Jesus teaches us something here. In some ways, Thomas represents each of us at different stages of our journey of faith in the Risen Lord. All of us struggle with some aspect of our faith and much of that struggle centers on a concept, an idea, a teaching, that we cannot understand intellectually. Other struggles involve sin and certain vices or bad habits that we have a hard time overcoming. In either case, the difficulty casts a dark shadow on our minds and hearts. We need light. We need the ability to see clearly with our mind’s eye so that the light of grace may illumine our faith. We need to have the darkness, the shadows, give way to light and truth; mercy and love.

Where do we find this light? How do we come into contact with it? While Thomas’s experience of the Risen Lord gives way to his spiritual insight, the same is true for us. We encounter Jesus through the medium of our sacramental worship. The signs, symbols, rituals, words, and gestures of the sacraments are meant to put us in direct contact with the Person of Jesus Christ. These rituals touch our senses, they give us human experiences that elevate the soul and illumine the spirit. In the celebration of sacraments we have “Thomas-like” encounters with Jesus. It is in these ways that Jesus meets us in the midst of all our struggles – no matter what they may be. The grace of the encounter dispels the darkness of sin, doubt, and confusion. For in these divine meetings, truth is made known to us and God touches our hearts.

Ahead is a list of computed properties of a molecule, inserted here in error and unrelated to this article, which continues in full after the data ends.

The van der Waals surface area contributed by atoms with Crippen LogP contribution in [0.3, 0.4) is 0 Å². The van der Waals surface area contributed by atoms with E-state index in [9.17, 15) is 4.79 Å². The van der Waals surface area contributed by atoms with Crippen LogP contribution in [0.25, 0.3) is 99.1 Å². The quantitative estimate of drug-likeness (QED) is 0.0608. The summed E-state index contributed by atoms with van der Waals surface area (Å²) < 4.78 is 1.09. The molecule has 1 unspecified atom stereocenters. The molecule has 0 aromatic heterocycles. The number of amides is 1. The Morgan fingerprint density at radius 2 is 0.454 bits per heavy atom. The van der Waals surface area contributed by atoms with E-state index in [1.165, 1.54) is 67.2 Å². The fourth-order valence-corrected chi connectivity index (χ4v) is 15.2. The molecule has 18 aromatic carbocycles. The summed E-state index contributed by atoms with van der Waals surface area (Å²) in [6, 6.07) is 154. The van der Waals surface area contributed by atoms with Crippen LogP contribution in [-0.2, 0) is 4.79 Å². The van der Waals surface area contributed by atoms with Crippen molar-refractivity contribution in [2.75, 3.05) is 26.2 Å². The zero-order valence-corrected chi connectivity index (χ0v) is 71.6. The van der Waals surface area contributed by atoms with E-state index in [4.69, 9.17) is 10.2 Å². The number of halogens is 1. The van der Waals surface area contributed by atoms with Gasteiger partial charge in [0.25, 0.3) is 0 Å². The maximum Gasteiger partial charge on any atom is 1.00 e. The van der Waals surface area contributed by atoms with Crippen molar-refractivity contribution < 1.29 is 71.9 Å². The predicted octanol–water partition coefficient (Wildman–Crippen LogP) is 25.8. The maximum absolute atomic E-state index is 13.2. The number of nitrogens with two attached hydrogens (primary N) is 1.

One such encounter is through the Sacrament of Penance – Confession. Today, the whole Church celebrates Divine Mercy Sunday. Fulfilling the requests made by Our Lord to a Polish nun, St. Faustina, during the early part of the Twentieth Century, Blessed Pope John Paul II instituted the Second Sunday of Easter as Divine Mercy Sunday. In revealing Himself to this humble nun, He was able to manifest the power of His mercy. It is in the confessional that we come in contact with His mercy. We experience the very power and strength of God, we experience the greatness of His love for us when we confess our sins to Him. The grace of this encounter with Jesus overcomes the difficulties that arise because of sin, doubt, confusion – all that causes darkness in our lives. The popes down through the ages have all consistently recommended frequent confession, including Pope Pious XII, who in his Encyclical Mystici Corporis, commented in this way:

“…by this means we grow in a true knowledge of ourselves and in Christian humility, bad habits are uprooted, spiritual negligence and apathy are prevented, the conscience is purified and the will strengthened, salutary spiritual direction is obtained, and grace is increased by the efficacy of the sacrament itself.”

In this sacrament, light is given and our sight is restored. Here are we able to see as Thomas saw and divine truth is perceived. The light of grace that is experienced in the sacraments – particularly the Eucharist and Penance – drives out darkness, dispels all fear and leads us to humbly echo the words of St. Thomas: “My Lord and My God.”









Fr. Jon Reardon

Rev. Jonathan L. Reardon is a priest for the diocese of Springfield in Massachusetts.
He serves at Sacred Heart Parish in Pittsfield, MA.